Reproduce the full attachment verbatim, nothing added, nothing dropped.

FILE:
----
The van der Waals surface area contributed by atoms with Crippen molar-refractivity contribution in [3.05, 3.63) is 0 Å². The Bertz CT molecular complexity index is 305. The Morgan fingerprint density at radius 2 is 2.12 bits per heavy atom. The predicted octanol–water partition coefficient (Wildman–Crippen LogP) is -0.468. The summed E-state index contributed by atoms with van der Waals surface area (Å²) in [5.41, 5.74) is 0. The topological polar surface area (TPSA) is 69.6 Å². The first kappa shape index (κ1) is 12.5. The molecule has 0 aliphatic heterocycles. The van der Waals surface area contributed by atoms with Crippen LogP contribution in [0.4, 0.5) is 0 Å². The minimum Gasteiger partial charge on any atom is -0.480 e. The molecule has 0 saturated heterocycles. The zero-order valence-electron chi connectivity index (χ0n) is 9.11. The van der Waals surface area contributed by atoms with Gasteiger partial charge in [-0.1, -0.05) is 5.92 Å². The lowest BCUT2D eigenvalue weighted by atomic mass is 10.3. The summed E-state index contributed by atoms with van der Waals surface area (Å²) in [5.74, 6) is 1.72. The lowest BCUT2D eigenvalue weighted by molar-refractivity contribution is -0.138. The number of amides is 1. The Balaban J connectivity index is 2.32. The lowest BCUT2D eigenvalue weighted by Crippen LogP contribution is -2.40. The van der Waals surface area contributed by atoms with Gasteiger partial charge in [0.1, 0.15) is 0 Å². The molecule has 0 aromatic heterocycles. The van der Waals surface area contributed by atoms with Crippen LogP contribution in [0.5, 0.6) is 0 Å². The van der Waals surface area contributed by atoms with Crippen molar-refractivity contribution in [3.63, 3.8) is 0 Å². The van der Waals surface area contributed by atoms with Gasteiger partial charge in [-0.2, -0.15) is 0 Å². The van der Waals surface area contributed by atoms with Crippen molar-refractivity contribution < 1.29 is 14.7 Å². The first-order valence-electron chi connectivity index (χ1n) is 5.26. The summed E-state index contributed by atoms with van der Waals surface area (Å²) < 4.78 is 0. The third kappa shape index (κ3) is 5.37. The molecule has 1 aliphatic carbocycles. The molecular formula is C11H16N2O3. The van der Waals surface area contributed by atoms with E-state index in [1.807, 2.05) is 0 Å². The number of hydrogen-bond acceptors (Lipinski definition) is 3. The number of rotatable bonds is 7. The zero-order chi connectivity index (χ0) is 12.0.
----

The van der Waals surface area contributed by atoms with Crippen molar-refractivity contribution in [3.05, 3.63) is 0 Å². The Bertz CT molecular complexity index is 305. The Morgan fingerprint density at radius 2 is 2.12 bits per heavy atom. The predicted octanol–water partition coefficient (Wildman–Crippen LogP) is -0.468. The summed E-state index contributed by atoms with van der Waals surface area (Å²) in [5.41, 5.74) is 0. The topological polar surface area (TPSA) is 69.6 Å². The first kappa shape index (κ1) is 12.5. The molecule has 0 aliphatic heterocycles. The van der Waals surface area contributed by atoms with Crippen LogP contribution in [0.4, 0.5) is 0 Å². The minimum Gasteiger partial charge on any atom is -0.480 e. The molecule has 0 saturated heterocycles. The zero-order valence-electron chi connectivity index (χ0n) is 9.11. The van der Waals surface area contributed by atoms with Gasteiger partial charge in [-0.1, -0.05) is 5.92 Å². The lowest BCUT2D eigenvalue weighted by atomic mass is 10.3. The summed E-state index contributed by atoms with van der Waals surface area (Å²) in [5.74, 6) is 1.72. The lowest BCUT2D eigenvalue weighted by molar-refractivity contribution is -0.138. The number of amides is 1. The Balaban J connectivity index is 2.32. The lowest BCUT2D eigenvalue weighted by Crippen LogP contribution is -2.40. The van der Waals surface area contributed by atoms with Gasteiger partial charge in [0.1, 0.15) is 0 Å². The molecule has 0 aromatic heterocycles. The van der Waals surface area contributed by atoms with Crippen LogP contribution in [0.5, 0.6) is 0 Å². The van der Waals surface area contributed by atoms with Crippen molar-refractivity contribution in [3.63, 3.8) is 0 Å². The van der Waals surface area contributed by atoms with Gasteiger partial charge in [-0.2, -0.15) is 0 Å². The van der Waals surface area contributed by atoms with Crippen molar-refractivity contribution < 1.29 is 14.7 Å². The first-order valence-electron chi connectivity index (χ1n) is 5.26. The summed E-state index contributed by atoms with van der Waals surface area (Å²) < 4.78 is 0. The third kappa shape index (κ3) is 5.37. The molecule has 1 aliphatic carbocycles. The molecular formula is C11H16N2O3. The van der Waals surface area contributed by atoms with E-state index in [1.807, 2.05) is 0 Å². The number of hydrogen-bond acceptors (Lipinski definition) is 3. The number of rotatable bonds is 7. The zero-order chi connectivity index (χ0) is 12.0.